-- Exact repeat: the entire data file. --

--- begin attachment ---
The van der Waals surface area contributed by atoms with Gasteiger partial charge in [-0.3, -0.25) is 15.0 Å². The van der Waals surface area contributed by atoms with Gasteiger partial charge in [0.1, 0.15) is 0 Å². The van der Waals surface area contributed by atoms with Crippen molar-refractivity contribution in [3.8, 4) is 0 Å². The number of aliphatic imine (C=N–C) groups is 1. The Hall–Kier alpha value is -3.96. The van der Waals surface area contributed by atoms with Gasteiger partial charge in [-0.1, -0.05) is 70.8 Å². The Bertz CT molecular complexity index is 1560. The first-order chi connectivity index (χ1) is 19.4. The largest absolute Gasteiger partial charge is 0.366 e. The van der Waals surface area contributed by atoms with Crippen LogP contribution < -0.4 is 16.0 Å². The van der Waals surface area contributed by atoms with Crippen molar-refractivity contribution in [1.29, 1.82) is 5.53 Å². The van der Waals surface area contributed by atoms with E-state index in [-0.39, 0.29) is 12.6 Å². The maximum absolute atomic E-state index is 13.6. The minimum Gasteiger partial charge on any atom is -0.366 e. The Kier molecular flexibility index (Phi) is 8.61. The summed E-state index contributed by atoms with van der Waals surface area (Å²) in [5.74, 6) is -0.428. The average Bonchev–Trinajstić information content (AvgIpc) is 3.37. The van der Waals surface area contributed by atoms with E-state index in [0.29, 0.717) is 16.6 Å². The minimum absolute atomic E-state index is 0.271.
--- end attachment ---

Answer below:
The van der Waals surface area contributed by atoms with Gasteiger partial charge in [-0.3, -0.25) is 15.0 Å². The van der Waals surface area contributed by atoms with Gasteiger partial charge in [0.1, 0.15) is 0 Å². The van der Waals surface area contributed by atoms with Crippen molar-refractivity contribution in [3.8, 4) is 0 Å². The number of aliphatic imine (C=N–C) groups is 1. The Hall–Kier alpha value is -3.96. The van der Waals surface area contributed by atoms with Gasteiger partial charge in [-0.1, -0.05) is 70.8 Å². The Bertz CT molecular complexity index is 1560. The first-order chi connectivity index (χ1) is 19.4. The largest absolute Gasteiger partial charge is 0.366 e. The van der Waals surface area contributed by atoms with Crippen LogP contribution < -0.4 is 16.0 Å². The van der Waals surface area contributed by atoms with Crippen molar-refractivity contribution in [1.29, 1.82) is 5.53 Å². The van der Waals surface area contributed by atoms with E-state index in [-0.39, 0.29) is 12.6 Å². The maximum absolute atomic E-state index is 13.6. The minimum Gasteiger partial charge on any atom is -0.366 e. The Kier molecular flexibility index (Phi) is 8.61. The summed E-state index contributed by atoms with van der Waals surface area (Å²) in [5.74, 6) is -0.428. The average Bonchev–Trinajstić information content (AvgIpc) is 3.37. The van der Waals surface area contributed by atoms with E-state index in [0.29, 0.717) is 16.6 Å². The minimum absolute atomic E-state index is 0.271.